Using land value increases to pay for infrastructure is a general approach known as Land ‘Value Capture‘. The idea is to capture the increased land prices caused by the transport improvement for the benefit of the public, to avoid spending funds from general taxation, and so that landowners don’t make gains at everyone else’s expense.

For example, Crossrail was paid for in part by a levy on business rates, although their contribution was poorly targetted and relatively small compared to the rise in land values and the overall cost of the scheme.

A related approach is ‘Land Value Covenants (LVCs)‘ where the government buys land (at pre-announcement cost) and leases it back.

In general, a funding model for HSUK might include:

  • Purchase of land and integrated Rail+Property+Other Transport development in the ‘inner core’ adjacent to a new HSUK station
  • Purchase and leaseback of land in the intermediate area slightly further away from the station in the ‘outer core’ area
  • Increases in Council tax and Business rates for properties in the ‘periphery’ that still nethertheless benefit from the railway and its connections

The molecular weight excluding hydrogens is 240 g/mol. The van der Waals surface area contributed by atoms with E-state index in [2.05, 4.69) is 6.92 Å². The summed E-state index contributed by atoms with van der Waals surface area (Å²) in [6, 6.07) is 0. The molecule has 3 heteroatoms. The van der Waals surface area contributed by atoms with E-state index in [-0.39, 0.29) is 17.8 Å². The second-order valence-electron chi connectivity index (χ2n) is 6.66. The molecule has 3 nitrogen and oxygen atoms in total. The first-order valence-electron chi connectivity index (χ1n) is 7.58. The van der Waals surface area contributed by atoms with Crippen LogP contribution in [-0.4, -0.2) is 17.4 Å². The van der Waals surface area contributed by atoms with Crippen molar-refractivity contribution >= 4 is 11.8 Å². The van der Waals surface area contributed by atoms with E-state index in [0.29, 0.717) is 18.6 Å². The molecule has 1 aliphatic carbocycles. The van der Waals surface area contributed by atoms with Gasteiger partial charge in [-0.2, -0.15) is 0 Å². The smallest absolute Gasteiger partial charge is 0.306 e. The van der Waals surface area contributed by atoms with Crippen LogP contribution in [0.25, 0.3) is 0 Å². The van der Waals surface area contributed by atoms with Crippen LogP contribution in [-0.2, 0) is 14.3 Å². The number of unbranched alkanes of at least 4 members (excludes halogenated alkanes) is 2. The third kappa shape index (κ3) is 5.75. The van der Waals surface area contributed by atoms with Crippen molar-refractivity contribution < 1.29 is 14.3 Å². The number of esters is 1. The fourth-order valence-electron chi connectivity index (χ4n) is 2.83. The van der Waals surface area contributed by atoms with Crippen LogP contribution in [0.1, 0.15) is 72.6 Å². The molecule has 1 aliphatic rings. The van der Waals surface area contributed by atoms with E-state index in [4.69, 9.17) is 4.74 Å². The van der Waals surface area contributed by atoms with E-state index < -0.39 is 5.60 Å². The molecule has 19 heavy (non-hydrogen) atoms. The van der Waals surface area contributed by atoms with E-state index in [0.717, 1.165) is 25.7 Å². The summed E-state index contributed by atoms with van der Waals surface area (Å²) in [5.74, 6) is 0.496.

Some understanding of how this can be the case can be observed from Sheffield, which would have it’s time cut from just over two hours now to 65 minutes under the HSUK proposal. Just a 20 minute reduction in Bristol (from an hour and 40 minutes to an hour and 20 minutes) is set to boost property values in the Bristol area by up to 10%, according to a recent report. Similar effects can be seen in Cambridge where house prices have sky rocketed after electrification, longer trains and the announcement of a second station in the north of the city.

It is not currently clear what portion of the costs of HSUK can be covered by these methods of Value Capture; but it’s likely to be a substantial fraction or even a net profit for a well-thought through scheme, as is observed in Hong Kong.

In this case HSUK would be self-funded and would not require any expenditure from general government taxation/borrowing. It would come ‘for free’.

Economic Background to this Idea

The economic theory of land and its importance in economics goes back a long way to the early economists – the ‘Physiocrats’, and classical economists Adam Smith and David Ricardo – all of whom called for a tax on land values. This was popularised by Henry George in his masterpiece ‘Progress and Poverty‘ of which one of the most famous passages describes the effect of a railroad on enriching private landowners. The game of monopoly is derived from ‘Georgist’ ideas. Winston Churchill was another prominent supporter of a land value tax. Value capture is a partial way to achieve some of the features of a land value tax in the specific case of infrastructure improvements.

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